On the move
Robert Carolin (top) has accepted the position of Executive Director of Global Education at California State University San Marcos (CSU) in the USA. Mr Carolin has worked previously as San Diego Regional Director at the University of Redlands, and Assistant Director of the International Student Center at San Diego State University. Mr Carolin will join Katherine Dupre (bottom) who has been Associate Director of ACLI at CSU San Marcos for just over a year.
Kseniya Yasinska has joined Unosel in France as the new Déléguée Générale. She has been teaching French as a foreign language at the Ukrainian French Institute and at the Linguistic University. “I am truly happy to join Unosel, which is constantly aiming at improving the branding for the customers,” she said.
Akiko Okamoto Ferris has taken on the role of Marketing Manager at the London School of English in the UK. She moves from the Anglo-Continental School of English in Bournemouth where she was Business Development Coordinator. At the London School of English she will be combining her people and design skills to expand the school’s online presence and social-networking communication.
Dara Colwell is the new Communications Officer at Wyse Travel Confederation in the Netherlands. In her new role at WyseTC, she is responsible for press relations and producing content for the confederation and its website and hopes to make people aware of the power of youth travel. “It’s an incredible human phenomenon not only does it broaden someone’s personal horizons, but it helps better understanding on an international level. That’s a huge motivation!” she said.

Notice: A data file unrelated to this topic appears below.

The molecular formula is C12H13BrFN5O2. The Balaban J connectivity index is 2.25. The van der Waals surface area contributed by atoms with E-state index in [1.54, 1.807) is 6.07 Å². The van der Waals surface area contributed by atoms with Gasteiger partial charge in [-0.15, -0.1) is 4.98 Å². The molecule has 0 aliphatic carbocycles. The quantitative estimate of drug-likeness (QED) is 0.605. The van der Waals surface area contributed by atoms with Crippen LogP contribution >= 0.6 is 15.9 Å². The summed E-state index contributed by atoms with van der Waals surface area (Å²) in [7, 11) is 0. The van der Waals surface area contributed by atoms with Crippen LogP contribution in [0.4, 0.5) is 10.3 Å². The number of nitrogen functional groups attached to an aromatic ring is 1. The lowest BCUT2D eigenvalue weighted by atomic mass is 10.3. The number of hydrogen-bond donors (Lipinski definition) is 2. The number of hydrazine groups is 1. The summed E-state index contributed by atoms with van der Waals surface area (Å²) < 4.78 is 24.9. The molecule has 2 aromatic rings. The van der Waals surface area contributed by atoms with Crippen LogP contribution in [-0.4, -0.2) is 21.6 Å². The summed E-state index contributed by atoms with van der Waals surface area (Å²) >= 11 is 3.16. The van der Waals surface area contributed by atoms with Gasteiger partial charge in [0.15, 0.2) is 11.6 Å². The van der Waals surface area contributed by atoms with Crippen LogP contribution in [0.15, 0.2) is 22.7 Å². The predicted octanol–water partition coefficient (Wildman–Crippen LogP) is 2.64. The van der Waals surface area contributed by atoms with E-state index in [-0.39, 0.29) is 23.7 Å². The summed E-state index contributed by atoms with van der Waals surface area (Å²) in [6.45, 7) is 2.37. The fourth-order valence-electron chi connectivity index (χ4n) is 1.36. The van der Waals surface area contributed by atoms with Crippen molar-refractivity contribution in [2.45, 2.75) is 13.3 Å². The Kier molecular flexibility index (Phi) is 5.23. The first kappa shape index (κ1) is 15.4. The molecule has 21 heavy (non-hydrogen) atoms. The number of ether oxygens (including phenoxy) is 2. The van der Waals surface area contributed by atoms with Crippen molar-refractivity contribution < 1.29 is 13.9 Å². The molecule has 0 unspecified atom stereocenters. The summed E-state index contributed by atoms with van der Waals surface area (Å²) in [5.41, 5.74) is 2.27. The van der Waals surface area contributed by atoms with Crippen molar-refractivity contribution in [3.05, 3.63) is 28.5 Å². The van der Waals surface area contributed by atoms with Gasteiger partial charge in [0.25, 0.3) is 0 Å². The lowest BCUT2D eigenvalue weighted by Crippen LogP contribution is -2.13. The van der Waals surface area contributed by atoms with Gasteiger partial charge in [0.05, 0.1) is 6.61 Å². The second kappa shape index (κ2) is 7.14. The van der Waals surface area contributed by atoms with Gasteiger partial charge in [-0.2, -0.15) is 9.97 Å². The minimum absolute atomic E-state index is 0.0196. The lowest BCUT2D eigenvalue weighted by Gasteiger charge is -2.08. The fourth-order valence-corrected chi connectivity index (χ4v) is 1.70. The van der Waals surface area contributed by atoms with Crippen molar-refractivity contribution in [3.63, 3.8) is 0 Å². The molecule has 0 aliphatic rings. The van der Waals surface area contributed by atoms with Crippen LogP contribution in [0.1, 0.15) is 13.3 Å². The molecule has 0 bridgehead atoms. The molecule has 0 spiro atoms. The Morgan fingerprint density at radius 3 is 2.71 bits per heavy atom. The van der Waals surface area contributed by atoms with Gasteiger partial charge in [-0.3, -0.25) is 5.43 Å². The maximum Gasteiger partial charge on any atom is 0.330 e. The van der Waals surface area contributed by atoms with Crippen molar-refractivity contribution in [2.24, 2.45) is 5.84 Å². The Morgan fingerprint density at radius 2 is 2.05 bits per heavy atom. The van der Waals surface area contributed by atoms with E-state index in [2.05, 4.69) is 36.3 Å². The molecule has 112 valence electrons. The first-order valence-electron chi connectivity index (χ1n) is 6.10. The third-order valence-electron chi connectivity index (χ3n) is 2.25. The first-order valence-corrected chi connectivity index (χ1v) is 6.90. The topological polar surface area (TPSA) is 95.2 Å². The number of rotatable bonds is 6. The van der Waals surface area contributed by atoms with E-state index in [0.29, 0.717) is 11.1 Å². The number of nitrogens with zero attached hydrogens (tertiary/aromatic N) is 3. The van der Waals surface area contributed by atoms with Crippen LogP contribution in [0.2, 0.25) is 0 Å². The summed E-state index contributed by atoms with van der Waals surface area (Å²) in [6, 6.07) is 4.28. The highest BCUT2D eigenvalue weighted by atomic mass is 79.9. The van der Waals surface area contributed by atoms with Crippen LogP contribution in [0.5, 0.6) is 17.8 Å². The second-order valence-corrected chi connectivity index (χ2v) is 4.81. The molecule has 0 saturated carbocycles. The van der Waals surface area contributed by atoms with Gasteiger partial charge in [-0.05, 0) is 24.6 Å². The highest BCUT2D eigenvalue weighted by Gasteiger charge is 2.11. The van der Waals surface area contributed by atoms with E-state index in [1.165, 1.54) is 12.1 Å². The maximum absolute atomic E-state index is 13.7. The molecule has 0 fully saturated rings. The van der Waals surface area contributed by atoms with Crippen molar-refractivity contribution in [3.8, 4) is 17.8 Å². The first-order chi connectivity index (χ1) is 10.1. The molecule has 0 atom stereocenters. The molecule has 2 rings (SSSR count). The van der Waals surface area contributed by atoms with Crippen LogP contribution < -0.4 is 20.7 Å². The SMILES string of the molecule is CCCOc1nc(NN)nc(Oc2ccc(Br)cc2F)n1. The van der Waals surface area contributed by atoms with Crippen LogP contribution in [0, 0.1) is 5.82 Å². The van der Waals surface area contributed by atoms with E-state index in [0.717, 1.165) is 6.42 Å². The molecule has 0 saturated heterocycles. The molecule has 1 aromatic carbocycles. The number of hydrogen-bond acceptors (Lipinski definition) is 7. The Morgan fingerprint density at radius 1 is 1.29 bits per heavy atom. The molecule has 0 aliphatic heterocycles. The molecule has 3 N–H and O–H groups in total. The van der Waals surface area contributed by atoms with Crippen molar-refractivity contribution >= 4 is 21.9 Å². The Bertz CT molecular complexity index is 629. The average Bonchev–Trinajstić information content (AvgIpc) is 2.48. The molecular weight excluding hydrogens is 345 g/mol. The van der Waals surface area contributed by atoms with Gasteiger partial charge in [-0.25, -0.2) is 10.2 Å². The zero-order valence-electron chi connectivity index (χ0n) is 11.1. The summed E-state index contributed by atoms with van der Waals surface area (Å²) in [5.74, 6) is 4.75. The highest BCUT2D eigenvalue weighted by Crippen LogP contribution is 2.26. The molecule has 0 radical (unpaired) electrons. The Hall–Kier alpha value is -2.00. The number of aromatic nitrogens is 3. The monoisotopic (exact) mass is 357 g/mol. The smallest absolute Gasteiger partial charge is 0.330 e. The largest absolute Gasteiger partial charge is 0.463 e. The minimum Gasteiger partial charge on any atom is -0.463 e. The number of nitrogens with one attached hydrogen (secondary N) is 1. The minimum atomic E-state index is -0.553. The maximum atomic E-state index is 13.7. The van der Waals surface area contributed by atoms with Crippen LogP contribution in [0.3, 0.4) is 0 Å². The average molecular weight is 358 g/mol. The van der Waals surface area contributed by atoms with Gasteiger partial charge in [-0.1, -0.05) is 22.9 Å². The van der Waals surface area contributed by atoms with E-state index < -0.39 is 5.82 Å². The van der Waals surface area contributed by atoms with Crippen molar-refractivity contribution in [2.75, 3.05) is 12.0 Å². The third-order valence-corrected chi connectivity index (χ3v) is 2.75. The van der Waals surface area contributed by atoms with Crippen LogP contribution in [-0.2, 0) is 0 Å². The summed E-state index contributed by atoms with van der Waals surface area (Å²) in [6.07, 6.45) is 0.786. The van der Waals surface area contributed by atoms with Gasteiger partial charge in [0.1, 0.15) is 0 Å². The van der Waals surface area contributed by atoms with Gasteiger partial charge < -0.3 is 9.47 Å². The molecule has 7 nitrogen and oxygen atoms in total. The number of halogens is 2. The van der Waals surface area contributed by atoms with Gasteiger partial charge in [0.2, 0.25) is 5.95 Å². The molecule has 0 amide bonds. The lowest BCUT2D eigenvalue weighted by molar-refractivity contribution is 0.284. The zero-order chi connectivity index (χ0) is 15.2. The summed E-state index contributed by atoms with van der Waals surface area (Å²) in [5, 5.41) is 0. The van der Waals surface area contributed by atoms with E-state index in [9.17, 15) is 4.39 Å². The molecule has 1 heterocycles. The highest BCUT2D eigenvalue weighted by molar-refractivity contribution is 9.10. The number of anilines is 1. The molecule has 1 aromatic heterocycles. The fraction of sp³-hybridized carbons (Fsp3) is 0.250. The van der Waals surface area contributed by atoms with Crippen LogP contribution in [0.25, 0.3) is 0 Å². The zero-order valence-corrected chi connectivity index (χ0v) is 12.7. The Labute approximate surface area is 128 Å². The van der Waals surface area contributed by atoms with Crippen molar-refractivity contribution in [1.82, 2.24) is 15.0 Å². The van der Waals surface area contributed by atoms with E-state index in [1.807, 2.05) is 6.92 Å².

Simon Gooch has joined ELS Educational Services where he will be responsible for the marketing of ELS’s centres based in Europe. ELS will be opening its first centre in February 2013 on the campus of SKEMA, a leading European business school based in the south of France. Mr Gooch has extensive international sales experience in the industry and is looking forward to the new challenge.
Ciara Crossen moves into the role of Marketing Coordinator in the Dublin School of English & Westmoreland College in Ireland. She moves here after several years’ experience in the operations department in the school. “I am really looking forward to working with new and existing clients,” she said.
Q&A Educator association
Shaun Fitzhenry, new Chair of Education South Africa, talks about the year’s developments and the organisation’s ongoing dialogue with government.
Full name: Education South Africa
Year established: 2002
Number of members: 19
Type of members: 12 full members, 7 associate members
Association’s main role: To develop the growth of the English language travel industry and ensure that its members meet or exceed minimum standards
Government recognition: No we are all working hard to achieve some form of recognition
Code of practice: yes
Complaints procedure: yes
Agent workshops/fam trips: no
T: +27 214190494
F: +27 214190725
What has your association been up to?